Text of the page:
The work on a homestead never stops. From daily chores to projects small and large. Every blue moon we may even take a break from the work to just enjoy the life we built.
I want to know what you did today. Pictures are great too.
Location: New Albany, United States
posted 4 years ago
Today I picked up three duck. They are about a year old and two are supposed to be female. They are already laying a few eggs a day. They came with a large house, feeder and waterer. Also scored kiddy pool and a few more chicken feeders.
I see many future projects in duck housing and fencing.
Sadly I have no pictures to go with it but, today I removed several trees that were in the way of the hawthorn hedge I'm building. I also layed about 20 feet of the hedge in living trees and finally filled in a large gap with the tops of the hawthorn trees that I removed. HA! Take THAT you darn deer
O, I also planted a small test plot of barley to see if it will survive being planted this early.
Well today I worked my day job that included three hours overtime, so I got nothing done on the homestead but make money to pay for it.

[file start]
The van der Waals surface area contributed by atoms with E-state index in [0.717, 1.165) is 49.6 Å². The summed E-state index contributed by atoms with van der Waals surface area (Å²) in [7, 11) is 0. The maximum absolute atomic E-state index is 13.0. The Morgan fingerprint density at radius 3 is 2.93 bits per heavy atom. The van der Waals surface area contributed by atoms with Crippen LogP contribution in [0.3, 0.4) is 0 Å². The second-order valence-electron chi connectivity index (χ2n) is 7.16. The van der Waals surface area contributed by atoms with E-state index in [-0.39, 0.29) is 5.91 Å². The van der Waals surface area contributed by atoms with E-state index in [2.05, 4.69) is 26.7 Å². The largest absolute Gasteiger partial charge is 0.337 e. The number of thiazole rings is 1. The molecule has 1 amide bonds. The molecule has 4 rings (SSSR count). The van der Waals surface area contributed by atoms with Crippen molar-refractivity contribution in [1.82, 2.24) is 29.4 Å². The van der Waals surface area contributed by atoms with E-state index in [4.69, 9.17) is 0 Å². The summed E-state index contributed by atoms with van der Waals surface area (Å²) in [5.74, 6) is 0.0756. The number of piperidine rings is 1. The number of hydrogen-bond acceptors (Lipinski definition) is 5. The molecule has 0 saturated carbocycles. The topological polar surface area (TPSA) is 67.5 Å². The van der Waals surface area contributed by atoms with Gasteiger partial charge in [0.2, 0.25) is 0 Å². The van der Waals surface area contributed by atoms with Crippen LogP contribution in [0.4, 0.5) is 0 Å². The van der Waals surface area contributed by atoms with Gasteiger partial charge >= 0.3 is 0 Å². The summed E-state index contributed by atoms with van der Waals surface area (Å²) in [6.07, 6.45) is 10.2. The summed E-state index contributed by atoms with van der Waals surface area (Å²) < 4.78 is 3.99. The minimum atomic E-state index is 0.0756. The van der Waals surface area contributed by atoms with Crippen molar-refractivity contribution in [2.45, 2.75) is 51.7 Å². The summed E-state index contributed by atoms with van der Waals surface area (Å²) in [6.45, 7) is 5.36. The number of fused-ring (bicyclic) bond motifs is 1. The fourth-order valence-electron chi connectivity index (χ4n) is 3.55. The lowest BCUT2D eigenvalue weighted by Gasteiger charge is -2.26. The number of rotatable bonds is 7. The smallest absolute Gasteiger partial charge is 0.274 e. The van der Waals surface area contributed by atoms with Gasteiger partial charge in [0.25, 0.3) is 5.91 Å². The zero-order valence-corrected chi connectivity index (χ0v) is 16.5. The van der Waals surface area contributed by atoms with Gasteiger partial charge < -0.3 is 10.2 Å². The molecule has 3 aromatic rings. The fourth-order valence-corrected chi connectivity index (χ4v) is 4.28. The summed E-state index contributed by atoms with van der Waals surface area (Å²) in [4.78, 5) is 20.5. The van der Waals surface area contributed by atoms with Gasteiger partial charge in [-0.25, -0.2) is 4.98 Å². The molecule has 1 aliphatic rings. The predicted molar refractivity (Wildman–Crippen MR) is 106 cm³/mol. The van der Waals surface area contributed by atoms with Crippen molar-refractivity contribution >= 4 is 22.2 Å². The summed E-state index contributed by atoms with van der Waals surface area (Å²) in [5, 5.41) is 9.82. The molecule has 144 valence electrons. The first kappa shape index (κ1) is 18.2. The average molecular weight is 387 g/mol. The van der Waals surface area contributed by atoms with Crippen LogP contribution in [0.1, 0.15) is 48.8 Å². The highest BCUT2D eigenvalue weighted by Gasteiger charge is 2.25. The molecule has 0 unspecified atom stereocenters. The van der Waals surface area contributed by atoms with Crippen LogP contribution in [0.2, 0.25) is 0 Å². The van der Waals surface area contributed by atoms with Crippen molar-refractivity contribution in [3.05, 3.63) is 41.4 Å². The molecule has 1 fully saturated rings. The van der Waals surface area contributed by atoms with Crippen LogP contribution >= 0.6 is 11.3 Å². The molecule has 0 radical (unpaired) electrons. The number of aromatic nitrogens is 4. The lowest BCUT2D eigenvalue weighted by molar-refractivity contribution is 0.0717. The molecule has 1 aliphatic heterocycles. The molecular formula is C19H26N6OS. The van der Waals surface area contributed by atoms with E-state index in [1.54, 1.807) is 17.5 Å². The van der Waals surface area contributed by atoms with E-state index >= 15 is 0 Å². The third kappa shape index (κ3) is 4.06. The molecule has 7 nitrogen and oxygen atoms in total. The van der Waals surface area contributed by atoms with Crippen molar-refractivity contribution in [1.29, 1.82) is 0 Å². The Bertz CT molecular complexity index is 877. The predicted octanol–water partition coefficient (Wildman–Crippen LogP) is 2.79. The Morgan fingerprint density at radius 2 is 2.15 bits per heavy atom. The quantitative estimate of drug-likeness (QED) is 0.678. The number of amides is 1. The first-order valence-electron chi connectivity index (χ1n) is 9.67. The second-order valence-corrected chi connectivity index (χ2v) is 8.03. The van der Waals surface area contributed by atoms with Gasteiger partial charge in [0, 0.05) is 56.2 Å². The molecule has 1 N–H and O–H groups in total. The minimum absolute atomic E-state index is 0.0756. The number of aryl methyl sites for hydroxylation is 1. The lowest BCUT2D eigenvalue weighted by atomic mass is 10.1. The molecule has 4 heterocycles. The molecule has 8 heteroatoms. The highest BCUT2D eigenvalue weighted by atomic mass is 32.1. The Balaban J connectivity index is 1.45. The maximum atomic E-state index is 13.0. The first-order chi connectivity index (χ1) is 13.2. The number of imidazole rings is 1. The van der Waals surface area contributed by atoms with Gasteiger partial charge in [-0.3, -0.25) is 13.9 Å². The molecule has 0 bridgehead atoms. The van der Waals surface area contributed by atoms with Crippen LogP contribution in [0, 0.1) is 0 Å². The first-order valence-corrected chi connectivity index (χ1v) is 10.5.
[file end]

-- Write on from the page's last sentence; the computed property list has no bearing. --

But yesterday I transplanted 6 little Saskatoon Berry bushes: Amelanchier alnifolia (AKA: Serviceberry, Western Serviceberry, Alder-Leaf Shadbush, Dwarf Shadbush, Western Juneberry) to FINALLY start my food forest !!!
I dug them up from under a high voltage power-line right-of-way, where they would eventually be repeatedly brushed down.
The ground in the upper part of my field (where I planted them) just got clear of snow and frost, and is holding a lot of moisture; the plants were just coming out of dormancy and were budding. I gave them each two gallons of extra water (to settle the holes, and further charge the groundwater micro-climate below them) and mulched them with wood/branch chips and conifer needles. I sure do hope they take.
I planted each one in front of a youngish conifer (pine, spruce, or fir), under 20 feet tall. These conifer trees will either be pruned down to keep them smallish, and/or slowly replaced by food pines, Alders (for nitrogen), Mountain Ash (for birds or to graft apples on) trees, and other berries and wild shrubs like Red Elderberry, False Solomon's Seal, and Wild Raspberry, Wild Strawberry, etc, which will be collected and planted for wild/feral/domesticated food forest from similar places where they will be abused by industry.
Today mom planted seeds for two types of tomatoes (32 of each) and 228 echinacea (double planted in the cells); the latter to begin my herbal medicine farm!!! Yippee!
"Never doubt that a small group of thoughtful, committed citizens can change the world; indeed, it's the only thing that ever has."-Margaret Mead "The only thing worse than being blind, is having sight but no vision."-Helen Keller